The perpetrator, the weapon, the motive — even the season the crime was committed — remain a mystery. Maybe someone took a car key and scratched the words in a fit of hatred. Or maybe the person picked up a rock and, egged on by friends, wrote the worst thing he could think of.

"Upon his deeds not his ideas does God's favor rest on man," the plaque once read, before someone scratched through the word "God." The quote is attributed to Rabbi Eric Silver, but "Rabbi" has been crossed out as well, and at the bottom of the plaque the words "Jews suck" have been added.

Former Salt Lake planning director Stephen Goldsmith discovered the graffiti earlier this fall. He told his friend, lawyer Pat Shea, who contacted Judge Memorial Catholic High School, which erected the plaque in the mid-1980s as part of the Freedom Trail in City Creek Canyon.

On Monday morning, Bishop George H. Niederauer of the Catholic Diocese of Salt Lake City and 10 students from Judge Memorial trudged through the snow to the religious freedom site, one of several shrines to various freedoms erected by Salt Lake City public and private high schools two decades ago.

The students had hoped to replace the plaque, which has been removed, with a new one, but the plaque wasn't finished in time. It didn't matter though — the real lesson was about being a witness to what had happened.

Bishop Niederauer took the opportunity to share a lesson about speaking up against hatred. It's not enough not to make discriminatory remarks yourself, to not deface a plaque yourself, he told the students. We fail each other, he said, when we sit by when someone else tells a racist joke, when someone else scratches hateful words. Quoting English philosopher Edmund Burke, he noted that all that is required for evil to prevail is "for good people to do nothing."

Speaking up against hateful speech is like exercise, he told the students. "Other people can't exercise for us, or worship for us, or defend freedom for us." Perhaps the defacing was done in the dark, the bishop said. Now, "in the daylight, we're up here saying 'this will not do.' "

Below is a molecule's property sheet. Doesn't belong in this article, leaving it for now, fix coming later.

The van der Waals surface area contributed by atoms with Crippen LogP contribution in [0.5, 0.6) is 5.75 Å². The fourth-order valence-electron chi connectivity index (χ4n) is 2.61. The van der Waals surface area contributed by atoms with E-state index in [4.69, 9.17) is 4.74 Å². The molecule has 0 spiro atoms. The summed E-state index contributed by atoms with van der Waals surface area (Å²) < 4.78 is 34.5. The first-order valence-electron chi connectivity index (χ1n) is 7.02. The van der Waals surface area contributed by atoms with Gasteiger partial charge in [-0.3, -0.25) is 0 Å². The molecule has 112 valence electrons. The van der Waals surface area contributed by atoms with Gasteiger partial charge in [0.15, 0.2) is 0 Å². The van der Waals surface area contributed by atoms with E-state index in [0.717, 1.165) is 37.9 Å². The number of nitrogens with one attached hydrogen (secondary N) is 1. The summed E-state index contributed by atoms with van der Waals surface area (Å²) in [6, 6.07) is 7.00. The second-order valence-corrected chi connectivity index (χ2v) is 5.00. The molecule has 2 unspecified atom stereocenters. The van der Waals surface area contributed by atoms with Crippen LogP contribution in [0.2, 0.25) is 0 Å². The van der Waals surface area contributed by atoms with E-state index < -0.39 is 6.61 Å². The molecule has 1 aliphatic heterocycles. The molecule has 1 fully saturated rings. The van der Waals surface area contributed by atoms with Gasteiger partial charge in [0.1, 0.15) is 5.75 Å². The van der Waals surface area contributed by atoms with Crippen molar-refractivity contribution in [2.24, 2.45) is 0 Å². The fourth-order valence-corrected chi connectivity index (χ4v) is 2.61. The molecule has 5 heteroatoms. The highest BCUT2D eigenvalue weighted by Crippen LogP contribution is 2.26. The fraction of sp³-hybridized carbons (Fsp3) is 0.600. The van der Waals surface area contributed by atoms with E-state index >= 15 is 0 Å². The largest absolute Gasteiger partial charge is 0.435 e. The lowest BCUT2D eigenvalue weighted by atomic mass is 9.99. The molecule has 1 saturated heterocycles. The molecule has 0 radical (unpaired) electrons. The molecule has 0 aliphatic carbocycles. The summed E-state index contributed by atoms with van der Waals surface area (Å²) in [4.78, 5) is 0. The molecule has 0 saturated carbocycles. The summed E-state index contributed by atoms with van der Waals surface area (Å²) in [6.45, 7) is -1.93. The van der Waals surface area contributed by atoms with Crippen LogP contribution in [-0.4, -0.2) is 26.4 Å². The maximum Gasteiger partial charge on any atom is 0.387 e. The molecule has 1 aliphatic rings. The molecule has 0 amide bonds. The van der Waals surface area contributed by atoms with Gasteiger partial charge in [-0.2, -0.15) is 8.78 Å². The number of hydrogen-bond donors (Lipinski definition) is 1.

Later, walking back down the snowy path, seniors Tyson Dudley and Stephen Goddard wondered aloud why anyone would write something hateful about someone else's religion.

"Hate is something that comes from ignorance," their teacher, Kandie Brinkman, told them.

Brinkman teaches a social action class as part of the "Justice, Peace and Diversity" curriculum required of all Judge Memorial students before they graduate. In fact, she says, Judge Memorial is the only Catholic high school in the country that requires its students to take a class about diversity.

The plaque incident was also a good opportunity, Brinkman said, for students to realize that the fight against hatred is not new, that the students' questions and ideals are part of a "legacy of conscience" that began 20 years ago with the Freedom Trail shrines, and long before that as well. And it's important for them to realize that the fight isn't over, she said.

Because her students are idealistic, she said, "they think we've solved these problems" of racism and sexism and religious intolerance.

After their hike, the students joined Bishop Niederauer and lawyer Shea for lunch, where they talked about what Judge Memorial students could do to promote diversity and tolerance, how to speak up when someone else's beliefs have been ridiculed, how to speak up for their own beliefs.

Bishop Niederauer and the students tried to imagine who might have defaced the plaque. To show off, one student suggested. To be mean and hurtful, another said. Bishop Niederauer admitted that he immediately assumed the perpetrator was a "young guy," then added that they all need to be careful about their assumptions.

Maybe, the group suggested, the perpetrator was angry because he felt he had been hurt by someone. Maybe he was the victim of abuse. "In an awful way, it's the gift that keeps on giving," Bishop Niederauer said.

The free-ranging discussion touched on intelligent design, sexism, ethnic food and Utah's Mormon/"non-Mormon" divide. "The acid test is always going to be 'how do Catholics talk about LDS when only Catholics are in the room, and how do LDS talk about Catholics when only LDS are in the room," Bishop Niederauer said.

"It's easy to isolate yourselves into a comfort zone, with people just like you," Shea cautioned the students.

Brinkman said what she hopes to teach her students is to be advocates — "to get people with the power to speak up for those who don't."